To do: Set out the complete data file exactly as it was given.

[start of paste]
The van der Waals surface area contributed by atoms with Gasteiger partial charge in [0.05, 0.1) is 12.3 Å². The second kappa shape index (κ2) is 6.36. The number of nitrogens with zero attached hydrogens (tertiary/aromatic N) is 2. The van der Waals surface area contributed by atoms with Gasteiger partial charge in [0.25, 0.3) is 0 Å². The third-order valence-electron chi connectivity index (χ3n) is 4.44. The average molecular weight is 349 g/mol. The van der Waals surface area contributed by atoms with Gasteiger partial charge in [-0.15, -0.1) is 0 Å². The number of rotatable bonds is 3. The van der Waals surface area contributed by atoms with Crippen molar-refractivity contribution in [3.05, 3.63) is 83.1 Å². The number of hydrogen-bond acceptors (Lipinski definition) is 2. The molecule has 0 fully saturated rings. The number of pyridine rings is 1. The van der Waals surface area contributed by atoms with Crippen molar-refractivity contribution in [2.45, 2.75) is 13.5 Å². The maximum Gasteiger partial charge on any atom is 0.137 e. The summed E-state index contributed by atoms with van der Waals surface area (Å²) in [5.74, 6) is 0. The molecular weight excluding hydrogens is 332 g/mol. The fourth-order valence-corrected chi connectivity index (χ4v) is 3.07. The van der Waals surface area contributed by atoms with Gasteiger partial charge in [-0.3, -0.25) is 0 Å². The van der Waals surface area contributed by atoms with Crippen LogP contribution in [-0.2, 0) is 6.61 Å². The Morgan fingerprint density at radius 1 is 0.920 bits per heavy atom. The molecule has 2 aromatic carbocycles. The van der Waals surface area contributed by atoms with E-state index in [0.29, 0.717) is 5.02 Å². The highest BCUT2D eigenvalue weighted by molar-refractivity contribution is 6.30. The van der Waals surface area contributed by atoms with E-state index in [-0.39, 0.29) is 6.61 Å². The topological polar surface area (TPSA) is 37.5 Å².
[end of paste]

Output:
The van der Waals surface area contributed by atoms with Gasteiger partial charge in [0.05, 0.1) is 12.3 Å². The second kappa shape index (κ2) is 6.36. The number of nitrogens with zero attached hydrogens (tertiary/aromatic N) is 2. The van der Waals surface area contributed by atoms with Gasteiger partial charge in [0.25, 0.3) is 0 Å². The third-order valence-electron chi connectivity index (χ3n) is 4.44. The average molecular weight is 349 g/mol. The van der Waals surface area contributed by atoms with Gasteiger partial charge in [-0.15, -0.1) is 0 Å². The number of rotatable bonds is 3. The van der Waals surface area contributed by atoms with Crippen molar-refractivity contribution in [3.05, 3.63) is 83.1 Å². The number of hydrogen-bond acceptors (Lipinski definition) is 2. The molecule has 0 fully saturated rings. The number of pyridine rings is 1. The van der Waals surface area contributed by atoms with Crippen molar-refractivity contribution in [2.45, 2.75) is 13.5 Å². The maximum Gasteiger partial charge on any atom is 0.137 e. The summed E-state index contributed by atoms with van der Waals surface area (Å²) in [5.74, 6) is 0. The molecular weight excluding hydrogens is 332 g/mol. The fourth-order valence-corrected chi connectivity index (χ4v) is 3.07. The van der Waals surface area contributed by atoms with Gasteiger partial charge in [-0.3, -0.25) is 0 Å². The van der Waals surface area contributed by atoms with Crippen LogP contribution in [-0.2, 0) is 6.61 Å². The Morgan fingerprint density at radius 1 is 0.920 bits per heavy atom. The molecule has 2 aromatic carbocycles. The van der Waals surface area contributed by atoms with E-state index in [0.29, 0.717) is 5.02 Å². The highest BCUT2D eigenvalue weighted by molar-refractivity contribution is 6.30. The van der Waals surface area contributed by atoms with E-state index in [-0.39, 0.29) is 6.61 Å². The topological polar surface area (TPSA) is 37.5 Å².